The annual Observatory Report is produced by the European Network to Reduce Vulnerabilities in Health, which brings together MdM programmes, partner NGOs and academics who seek to reduce EU-wide health inequalities. It is an observational study of people who are excluded from mainstream healthcare services. The purpose of the report is to present data, analysed and validated by a leading epidemiologist, on people who are excluded from mainstream healthcare services, alongside testimonies and photos collected in programmes run by MdM and partner NGOs. It is aimed at policy makers at local, regional, national and EU level, providing them with the evidence base on reducing vulnerabilities in health and identifying ways that health systems could become more responsive and adapted. It is also valuable for academics to acquire greater understanding about how vulnerabilities contribute to health inequalities, and vice versa.
This 2017 Observatory Report includes data, testimonies and photographs collected from thirteen programmes from January to December in 2016. The programmes are both medical and non-medical, collecting the social and medical data. There was a total of 110,277 medical and social consultations. The report was produced in partnership with the Institute of Global Health, University College London. With over 160 staff and access to expertise of over 200 staff from across UCL, the Institute collaborates across disciplines to find solutions to global health problems with cross-disciplinary approach at the heart of its research and teaching.
This Observatory Report: • provides a brief look at the political, policy and legal context whilst the data and testimonies were being collected; • describes what we saw from the data relating to the demographics and country of origins; • observes what vulnerabilities in health and healthcare access patients faced; • records levels of healthcare coverage and barriers patients faced when accessing healthcare; • describes the diagnosed health conditions and health status reported by patients; • provides an overall discussion on the key findings; and • presents recommendations to the relevant institutions, national governments, and organisations to improve access to healthcare for people facing multiple vulnerabilities in health.
The influence on EU public Health has largely come about through social and other media (e.g. newspapers), particularly following the yearly launch of the European Observatory report in November 2016. Thanks to the Network’s advocacy and awareness raising activities, information from the European Observatory Report was widely picked up by the European and National media (see section dissemination).
EU institutions and Members States further expressed support for health protection for all as highlighted in several events/conferences such as the European Health Forum Gastein (09/2016) and the annual EUPHA conference (11/2015), PACE Committee session of the Council of Europe (MdM presented its conclusions on medical age assessment), United Nations General Assembly and the summit on migration in New York (09/16), the European Forum on the the rights of the child (11/16).
The Network was visible at several high level academic meetings and gave lectures at medical faculties. The Network was consulted by DG Justice for its particular relevant field expertise in access to healthcare for unaccompanied minors. The long version of the network’s report was published on Research Gate and was disseminated among more than 145 academics with a track record of interest in vulnerabilities in health. MdM Network participated in the “EU Border Care Annual Conference” organized by the European University Institute in Florence the 27-28 June 2016. The Network talked about the Legal Norms and Actual Practices That Determine Undocumented Women's Access to Maternity Care in the Destination or Transit European Countries. EU BORDER CARE is a comparative anthropological analysis of undocumented women’s access to maternity care in European borderlands, with a specific focus on South and South-Eastern European borders, and ultra-peripheral regions.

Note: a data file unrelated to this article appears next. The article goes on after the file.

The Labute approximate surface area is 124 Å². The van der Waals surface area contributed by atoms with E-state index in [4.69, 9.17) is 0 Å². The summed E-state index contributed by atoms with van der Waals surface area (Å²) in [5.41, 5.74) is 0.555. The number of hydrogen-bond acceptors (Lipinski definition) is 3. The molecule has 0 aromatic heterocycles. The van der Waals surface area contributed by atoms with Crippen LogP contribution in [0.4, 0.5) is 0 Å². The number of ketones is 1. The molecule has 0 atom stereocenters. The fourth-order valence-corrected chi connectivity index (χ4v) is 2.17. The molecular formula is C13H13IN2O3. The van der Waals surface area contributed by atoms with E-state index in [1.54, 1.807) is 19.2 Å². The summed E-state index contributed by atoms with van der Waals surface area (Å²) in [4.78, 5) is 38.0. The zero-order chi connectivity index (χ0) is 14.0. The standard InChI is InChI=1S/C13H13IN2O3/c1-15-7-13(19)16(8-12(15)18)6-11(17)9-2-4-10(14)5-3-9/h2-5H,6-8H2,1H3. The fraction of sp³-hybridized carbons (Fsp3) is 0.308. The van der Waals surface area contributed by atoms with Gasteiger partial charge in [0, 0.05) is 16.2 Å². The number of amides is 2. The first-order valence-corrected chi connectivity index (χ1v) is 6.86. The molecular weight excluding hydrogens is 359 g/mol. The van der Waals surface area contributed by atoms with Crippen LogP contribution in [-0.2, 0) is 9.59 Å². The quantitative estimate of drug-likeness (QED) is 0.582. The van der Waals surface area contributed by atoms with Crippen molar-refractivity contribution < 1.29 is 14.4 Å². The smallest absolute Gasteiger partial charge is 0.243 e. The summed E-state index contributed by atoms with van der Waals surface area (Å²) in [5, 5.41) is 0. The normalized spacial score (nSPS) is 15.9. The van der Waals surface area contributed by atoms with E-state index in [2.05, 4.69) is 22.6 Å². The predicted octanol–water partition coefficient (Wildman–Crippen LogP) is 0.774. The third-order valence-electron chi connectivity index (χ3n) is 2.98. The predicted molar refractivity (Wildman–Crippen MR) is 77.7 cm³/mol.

The European Network wrote an article as well for a book entitled “Santé des populations vulnérables” (Health of vulnerable populations) edited by Claire Adam and V. Faucherre (Auteur). This book – education focus- is intended for medical students. The book will therefore focus on pragmatic aspects that respond to the needs of these populations. Click here to read the Network Contribution
The following materials were disseminated according to a dissemination plan provided by each Network members:
• The European Observatory report on access to healthcare
• the Legal report on access to healthcare in 16 countries
• The quartely newsletter (sent widely)
• The EU internal update (within the Network)
The mapping of European stakeholders that preceded the release of the 2015 European Observatory report has been turned into a segmented mailing list, with relevant European civil society contacts (about 400), academics (145), Health Attachés, EC staff (about 40) and about 170 of the most relevant MEPs (i.e. health professionals, or members of ENVI, LIBE, EMPL or FEMM committees). This year (as in 2015 and 2016), we have also asked all our members to establish national dissemination plans.
The Data Collection Manager created a practical monitoring tool and a manuel on data collection- at the disposal on dropbox for the Network member collecting the data – to follow how the dissemination of the Observatory report whether it is electronically (websites, media) or events.
We faced several constraints in term of lack of ressources and delays in producing the Obsevatory report, therefore we have decided to prioritize the updates the medical and social questionnaires to collect data in 2017 and further support members in their daily work and when collecting data and less focus this year on the dissemination.